Factories are Pro-Poor: A Meditation on Huajian in Ethiopia

1 Apr

This is the kind of honest and non-romanticized look at poverty and development that the world needs more of.

Campaign for Boring Development

A guest post by Frances Pontemayor

Can there be something less glamorous than a factory? Industrialization is gritty, sooty, sweaty – it just doesn’t align with the “tragically beautiful” poverty that development practitioners in Europe and North America dream of fighting with organic farms and $50 laptops. But at what point do implicit (never explicit) aesthetic preferneces start to blinker us from what really works?

Take the Huajian Shoe Company. It’s one of China’s leading shoemakers. I’m sure you’ve never heard of it, but if you’ve ever bought a pair of Naturalizers, Clarks, Guess or Tommy Hilfiger shoes, you’ve probably worn shoes made at a Huajian factory.

In January 2012, Huajian became one of the first Chinese manufacturing companies to launch large-scale operations overseas, opening a big-time shoe factory just outside Addis Abeba, in Ethiopia. The company produces 2,000 pairs of shoes everyday and employs over 1,750 workers at its…

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A little different from Conan’s definition of what is best in life.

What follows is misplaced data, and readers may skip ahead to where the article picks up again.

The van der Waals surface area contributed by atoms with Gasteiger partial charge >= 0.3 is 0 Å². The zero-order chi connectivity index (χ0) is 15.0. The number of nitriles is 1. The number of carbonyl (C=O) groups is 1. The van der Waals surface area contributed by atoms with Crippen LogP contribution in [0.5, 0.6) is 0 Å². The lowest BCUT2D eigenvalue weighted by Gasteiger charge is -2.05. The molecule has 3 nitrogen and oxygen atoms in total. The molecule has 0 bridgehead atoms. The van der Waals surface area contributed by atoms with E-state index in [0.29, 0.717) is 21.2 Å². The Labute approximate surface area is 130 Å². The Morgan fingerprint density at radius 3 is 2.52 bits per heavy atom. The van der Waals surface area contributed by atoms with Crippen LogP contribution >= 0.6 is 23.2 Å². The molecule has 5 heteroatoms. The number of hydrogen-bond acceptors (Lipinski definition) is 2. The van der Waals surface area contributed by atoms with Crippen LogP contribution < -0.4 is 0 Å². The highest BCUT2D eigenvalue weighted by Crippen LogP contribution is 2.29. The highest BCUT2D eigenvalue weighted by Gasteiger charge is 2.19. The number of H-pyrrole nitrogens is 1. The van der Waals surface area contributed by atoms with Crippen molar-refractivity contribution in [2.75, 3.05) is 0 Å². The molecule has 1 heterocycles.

6 Sep
What is success?
To laugh often and much;
To win the respect of intelligent people
and the affection of children;
To earn the appreciation of honest critics
and endure the betrayal of false friends;
To appreciate beauty;
To find the best in others;
To leave the world a bit better, whether by
a healthy child, a garden
patch or a redeemed social condition;
To know even one life has breathed
easier because you have lived;
This is to have succeeded.
BESSIE ANDERSON STANLEY, 1904
TRADITIONALLY ATTRIBUTED TO
RALPH WALDO EMERSON (1803–1882)

Travel vs. Education

1 Sep

Allison over at WhyDev.org just wrote up a little opinion piece on how travel is not education, and I think that you should go read it. It isn’t earth-shatteringly deep or anything, and it probably won’t change how you live your life. But it is true, and it needs to be said. It is a prominent idea across the world (a traditional Chinese saying claims that it is better to travel ten thousand li than to read ten thousand books {行万里路胜读万卷书}) There are too many idiotic truisms in the world, and now at least I can mark one off of my list of “idiotic ideas that need to me countered.”